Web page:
After a late afternoon errand I stopped at a Borders bookstore where lots of people were browsing the bookshelves. I used a million dollar tract to start a conversation with Sherman, who hasn’t been involved in church since childhood. He believed he would go to heaven “as long as I don’t do something so bad that it’s beyond God’s ability to forgive”. I asked if he meant something like murder, which he did, and I told him about a neighbor of mine who had stabbed someone to death as a teenager, did about 12 years in prison, and now seems like just a regular neighbor. An interesting discussion led to the question “how good does one have to be to make it to heaven?” After I gave him the “good person test” based on some of the 10 commandments Sherman humbly agreed that he is a lying thief, a murderer and adulterer at heart, that he would be guilty before God on judgment day, and that he deserves to be punished. He gladly and thankfully received the good news that Jesus had taken his punishment for him, and especially related to the idea that one need not live life wondering if they have been good enough for heaven, but instead we repent and serve God out of thankful obedience for God’s forgiveness in Christ. As we parted ways he profusely thanked me “for this enlightening conversation”.
7/10/09 Noe, about 45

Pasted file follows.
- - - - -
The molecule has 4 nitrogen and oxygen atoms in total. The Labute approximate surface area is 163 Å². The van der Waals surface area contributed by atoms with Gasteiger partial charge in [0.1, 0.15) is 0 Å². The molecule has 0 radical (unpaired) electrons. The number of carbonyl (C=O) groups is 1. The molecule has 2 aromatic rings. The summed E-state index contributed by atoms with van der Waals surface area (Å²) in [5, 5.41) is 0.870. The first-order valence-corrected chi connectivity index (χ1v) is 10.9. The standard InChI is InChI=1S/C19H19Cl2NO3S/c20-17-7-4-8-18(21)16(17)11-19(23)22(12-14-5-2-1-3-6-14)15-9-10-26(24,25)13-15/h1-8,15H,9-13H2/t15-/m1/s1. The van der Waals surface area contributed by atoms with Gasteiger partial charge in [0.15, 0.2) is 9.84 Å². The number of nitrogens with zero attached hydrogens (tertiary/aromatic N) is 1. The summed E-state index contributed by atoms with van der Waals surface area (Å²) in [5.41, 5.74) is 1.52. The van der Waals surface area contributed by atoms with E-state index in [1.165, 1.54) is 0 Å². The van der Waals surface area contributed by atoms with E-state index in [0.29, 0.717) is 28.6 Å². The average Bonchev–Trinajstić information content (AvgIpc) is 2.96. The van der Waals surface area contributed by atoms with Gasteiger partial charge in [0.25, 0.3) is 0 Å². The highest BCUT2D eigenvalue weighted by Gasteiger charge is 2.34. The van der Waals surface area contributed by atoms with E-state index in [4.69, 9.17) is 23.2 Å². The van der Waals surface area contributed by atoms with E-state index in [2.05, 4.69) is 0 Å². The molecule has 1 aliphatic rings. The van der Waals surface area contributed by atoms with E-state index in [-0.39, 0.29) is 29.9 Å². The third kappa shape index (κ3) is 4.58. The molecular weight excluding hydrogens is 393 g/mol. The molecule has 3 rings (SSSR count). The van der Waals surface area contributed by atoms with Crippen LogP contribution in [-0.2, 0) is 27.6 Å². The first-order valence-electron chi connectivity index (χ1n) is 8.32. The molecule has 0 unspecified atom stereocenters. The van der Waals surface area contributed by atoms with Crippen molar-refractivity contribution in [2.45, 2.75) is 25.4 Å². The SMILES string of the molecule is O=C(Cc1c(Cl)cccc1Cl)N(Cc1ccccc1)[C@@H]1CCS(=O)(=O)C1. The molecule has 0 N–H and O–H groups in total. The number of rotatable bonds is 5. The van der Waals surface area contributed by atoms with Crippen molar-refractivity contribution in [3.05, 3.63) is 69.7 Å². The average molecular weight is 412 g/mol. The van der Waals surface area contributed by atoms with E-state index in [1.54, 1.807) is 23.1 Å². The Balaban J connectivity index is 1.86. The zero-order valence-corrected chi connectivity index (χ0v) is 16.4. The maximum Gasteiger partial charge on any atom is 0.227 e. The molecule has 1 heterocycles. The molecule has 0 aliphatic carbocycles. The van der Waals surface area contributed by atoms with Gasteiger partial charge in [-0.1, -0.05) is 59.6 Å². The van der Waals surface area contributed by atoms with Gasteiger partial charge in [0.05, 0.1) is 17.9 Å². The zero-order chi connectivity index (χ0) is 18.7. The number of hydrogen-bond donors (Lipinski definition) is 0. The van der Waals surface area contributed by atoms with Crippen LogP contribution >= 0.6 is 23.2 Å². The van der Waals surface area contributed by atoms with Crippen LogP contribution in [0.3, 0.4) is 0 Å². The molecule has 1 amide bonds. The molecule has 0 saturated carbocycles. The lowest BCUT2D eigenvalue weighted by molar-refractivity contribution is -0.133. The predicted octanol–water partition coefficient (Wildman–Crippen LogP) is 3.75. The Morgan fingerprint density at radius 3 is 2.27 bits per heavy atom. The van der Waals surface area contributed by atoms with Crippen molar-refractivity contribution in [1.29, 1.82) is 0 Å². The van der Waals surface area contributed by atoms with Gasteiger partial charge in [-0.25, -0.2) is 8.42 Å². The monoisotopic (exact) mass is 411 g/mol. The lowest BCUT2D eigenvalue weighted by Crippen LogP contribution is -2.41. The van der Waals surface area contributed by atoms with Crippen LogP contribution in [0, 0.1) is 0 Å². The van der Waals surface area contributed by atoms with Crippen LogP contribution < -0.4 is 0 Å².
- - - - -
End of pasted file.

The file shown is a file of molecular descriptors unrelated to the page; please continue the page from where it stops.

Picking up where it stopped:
Today was Bob’s memorial celebration, filled with his family and friends, co-workers, and his church family as we gathered together in agreement that Bob had left an awesome legacy of faith. The Lord has done much in and through his life since he committed his life to Jesus just about 6 years ago. Today I write about one of the many lives the Lord touched through Bob. Standing in front of Bob’s picture memorial, weeping, was a co-worker from the museum where Bob was a security guard. “This is the man who led me to the Lord. I miss him so much” Noe said through his tears. He told me how Bob used to talk to him everyday, encouraging him in his new faith. Today Noe is active in a church, is involved in an outreach to the homeless just as Bob was, and has started an after-school program. And Noe wasn’t alone; there must have been at least a dozen co-workers from the museum who gathered to honor Bob’s legacy. This was a side of Bob’s life that we in his church family didn’t know much about, though we could have expected as much. Bob faithfully served Jesus wherever he went, joyfully telling people around him about his Savior and what he had been saved from. Evangelism was everyday for Bob; it was just a part of who he was. For me, I need a daily goal to remind myself of my commitment to share the Gospel. Maybe someday it will just be a natural part of me like it was for Bob!